EGFR MutationImpact on DefinitiveConcurrent Chemoradiation Therapy for Inoperable Stage III Adenocarcinoma

Kosuke Tanaka, Toyoaki Hida, Yuko Oya, Tomoyo Oguri, Tatsuya Yoshida, Junichi Shimizu, Yoshitsugu Horio, Akito Hata, Reiko Kaji, 2Shiro Fujita, Yoshitaka Sekido, Takeshi Kodaira, Masaki Kokubo, Nobuyuki Katakami, Yasushi Yatabe
Journal of Thoracic Oncology 2015 September 2

BACKGROUND: Concurrent chemoradiation therapy (CRT) is the current standard of care for patients with locally advanced lung adenocarcinoma; however, little has been reported about the impact of EGFR mutation on CRT efficacy.

METHODS: From 2006-2013, we retrospectively screened 104 unresectable stage III adenocarcinoma patients who were examined for EGFR mutation status and received definitive concurrent CRT consisting of platinum doublet chemotherapy in first-line setting, and compared the clinical outcomes and recurrence patterns according to mutation status.

RESULTS: Among 104 patients, EGFR mutation was detected in 29 (28%). The overall response rate did not differ between EGFR-mutant and wild-type patients (72.4% vs. 72.0%, p=0.607). The median progression-free survival (PFS) in concurrent CRT was significantly shorter in EGFR-mutant patients than in wild-type patients (9.8 [95%CI: 7.6-19.0] vs. 16.5 [95%CI: 11.8-19.9] months, p=0.041). The 2-year recurrence-free survival rate was 7.7% and 28.1% in EGFR-mutant and wild-type patients, respectively (p=0.028). Distant metastases were more frequently identified as the first recurrence site in EGFR-mutant patients than in wild-type patients (76% vs. 40%, p=0.001). The brain was the most commonly affected site in EGFR-mutant patients (35%). However, locoregional recurrence was less common in EGFR-mutant patients than in the wild-type population (14% vs. 35%, p=0.027). Overall survival (OS) was similar between EGFR-mutant and wild-type patients (51.1 [95%CI: 28.2-70.2] vs. 42.9 [95%CI: 35.3-NA] months, p=0.637). Among the EGFR wild-type population who were examined for Kras mutation, Kras-mutant patients had significantly worse OS than Kras wild-type patients (21.6 vs. 49.8 months, p=0.024).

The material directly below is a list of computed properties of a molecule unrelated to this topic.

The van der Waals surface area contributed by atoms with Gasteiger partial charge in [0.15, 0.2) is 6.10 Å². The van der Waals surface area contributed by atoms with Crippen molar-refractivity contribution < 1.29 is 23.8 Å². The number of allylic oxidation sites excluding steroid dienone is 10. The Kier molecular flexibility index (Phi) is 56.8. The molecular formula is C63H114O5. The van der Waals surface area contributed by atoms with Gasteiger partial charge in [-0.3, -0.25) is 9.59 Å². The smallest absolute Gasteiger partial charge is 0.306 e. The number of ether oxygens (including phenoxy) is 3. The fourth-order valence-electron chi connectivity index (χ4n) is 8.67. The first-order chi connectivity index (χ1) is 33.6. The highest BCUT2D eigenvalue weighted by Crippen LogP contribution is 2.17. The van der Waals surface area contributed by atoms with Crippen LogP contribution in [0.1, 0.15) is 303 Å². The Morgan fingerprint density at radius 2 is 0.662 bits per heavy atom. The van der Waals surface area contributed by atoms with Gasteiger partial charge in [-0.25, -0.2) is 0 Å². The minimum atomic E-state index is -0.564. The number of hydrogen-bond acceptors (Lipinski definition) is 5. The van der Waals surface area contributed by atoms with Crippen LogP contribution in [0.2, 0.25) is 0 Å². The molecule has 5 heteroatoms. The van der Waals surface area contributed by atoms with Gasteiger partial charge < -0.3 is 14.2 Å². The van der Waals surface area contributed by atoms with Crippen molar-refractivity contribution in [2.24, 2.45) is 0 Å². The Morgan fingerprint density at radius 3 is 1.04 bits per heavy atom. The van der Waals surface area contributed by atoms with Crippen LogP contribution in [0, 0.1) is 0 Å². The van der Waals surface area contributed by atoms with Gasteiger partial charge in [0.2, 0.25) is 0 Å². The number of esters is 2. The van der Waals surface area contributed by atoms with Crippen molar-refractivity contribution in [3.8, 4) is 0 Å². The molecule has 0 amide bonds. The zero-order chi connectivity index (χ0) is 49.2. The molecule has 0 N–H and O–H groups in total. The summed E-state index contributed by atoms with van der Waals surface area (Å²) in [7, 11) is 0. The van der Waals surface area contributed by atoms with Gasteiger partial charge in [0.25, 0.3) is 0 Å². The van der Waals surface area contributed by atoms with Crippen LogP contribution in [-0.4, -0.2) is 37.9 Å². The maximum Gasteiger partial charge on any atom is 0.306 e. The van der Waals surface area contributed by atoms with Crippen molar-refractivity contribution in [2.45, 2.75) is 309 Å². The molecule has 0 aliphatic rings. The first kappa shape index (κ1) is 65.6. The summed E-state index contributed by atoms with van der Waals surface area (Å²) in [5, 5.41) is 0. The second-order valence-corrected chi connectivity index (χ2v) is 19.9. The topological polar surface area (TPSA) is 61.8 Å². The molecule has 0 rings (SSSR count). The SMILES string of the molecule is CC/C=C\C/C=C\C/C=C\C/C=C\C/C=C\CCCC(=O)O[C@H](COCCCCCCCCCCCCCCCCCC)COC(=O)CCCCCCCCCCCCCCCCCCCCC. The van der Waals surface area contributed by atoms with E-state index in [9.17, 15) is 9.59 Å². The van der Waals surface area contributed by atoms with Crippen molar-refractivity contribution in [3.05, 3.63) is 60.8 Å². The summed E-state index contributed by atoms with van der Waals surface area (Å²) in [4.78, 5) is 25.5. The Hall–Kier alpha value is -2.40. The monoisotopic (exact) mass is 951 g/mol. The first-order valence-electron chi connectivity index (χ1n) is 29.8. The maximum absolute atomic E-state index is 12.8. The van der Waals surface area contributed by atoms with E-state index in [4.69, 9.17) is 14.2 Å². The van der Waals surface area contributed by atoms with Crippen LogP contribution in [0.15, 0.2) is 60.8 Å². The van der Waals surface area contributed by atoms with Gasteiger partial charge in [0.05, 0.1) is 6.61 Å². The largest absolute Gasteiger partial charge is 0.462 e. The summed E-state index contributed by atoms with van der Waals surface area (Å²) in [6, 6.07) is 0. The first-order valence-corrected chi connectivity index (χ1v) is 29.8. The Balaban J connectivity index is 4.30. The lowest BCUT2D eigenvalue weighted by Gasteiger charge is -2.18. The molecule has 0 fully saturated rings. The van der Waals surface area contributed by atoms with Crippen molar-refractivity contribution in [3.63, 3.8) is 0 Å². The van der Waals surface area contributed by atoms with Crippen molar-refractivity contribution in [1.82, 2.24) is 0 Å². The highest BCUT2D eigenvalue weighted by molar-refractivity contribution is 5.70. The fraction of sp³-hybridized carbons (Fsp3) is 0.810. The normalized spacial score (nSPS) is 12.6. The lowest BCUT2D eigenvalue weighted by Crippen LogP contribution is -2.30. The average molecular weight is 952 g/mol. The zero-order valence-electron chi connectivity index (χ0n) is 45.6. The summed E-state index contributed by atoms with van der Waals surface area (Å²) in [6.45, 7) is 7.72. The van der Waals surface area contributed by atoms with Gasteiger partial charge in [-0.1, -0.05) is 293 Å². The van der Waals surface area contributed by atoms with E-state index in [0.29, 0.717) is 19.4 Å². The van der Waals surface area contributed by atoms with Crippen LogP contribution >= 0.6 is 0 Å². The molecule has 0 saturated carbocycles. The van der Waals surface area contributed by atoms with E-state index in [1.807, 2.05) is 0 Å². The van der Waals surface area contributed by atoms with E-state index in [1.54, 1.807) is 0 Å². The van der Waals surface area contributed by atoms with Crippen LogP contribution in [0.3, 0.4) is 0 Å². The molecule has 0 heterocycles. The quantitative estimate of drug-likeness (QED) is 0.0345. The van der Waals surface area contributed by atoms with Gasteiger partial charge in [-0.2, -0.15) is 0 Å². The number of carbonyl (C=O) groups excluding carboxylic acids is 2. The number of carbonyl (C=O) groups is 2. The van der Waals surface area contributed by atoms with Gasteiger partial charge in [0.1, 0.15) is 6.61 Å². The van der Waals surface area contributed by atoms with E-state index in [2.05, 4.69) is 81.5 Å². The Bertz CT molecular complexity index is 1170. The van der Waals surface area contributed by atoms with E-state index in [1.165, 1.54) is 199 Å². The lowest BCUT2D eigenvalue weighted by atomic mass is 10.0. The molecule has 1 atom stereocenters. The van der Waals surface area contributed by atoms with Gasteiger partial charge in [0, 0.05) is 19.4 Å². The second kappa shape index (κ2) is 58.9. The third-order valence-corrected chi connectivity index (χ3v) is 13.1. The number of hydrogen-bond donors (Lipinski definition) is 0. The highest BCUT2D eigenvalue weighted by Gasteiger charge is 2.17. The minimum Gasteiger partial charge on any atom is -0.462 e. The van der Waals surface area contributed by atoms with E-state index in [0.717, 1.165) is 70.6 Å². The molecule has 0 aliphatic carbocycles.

CONCLUSION: Concurrent CRT resulted in shorter PFS in EGFR-mutant stage III adenocarcinoma patients than in wild-type patients, mainly due to distant metastasis relapse, regardless of better local control. Because of these distinct biological features, a different strategy, including EGFR-TKIs for EGFR-mutant, locally advanced adenocarcinoma patients receiving definitive CRT may be needed.

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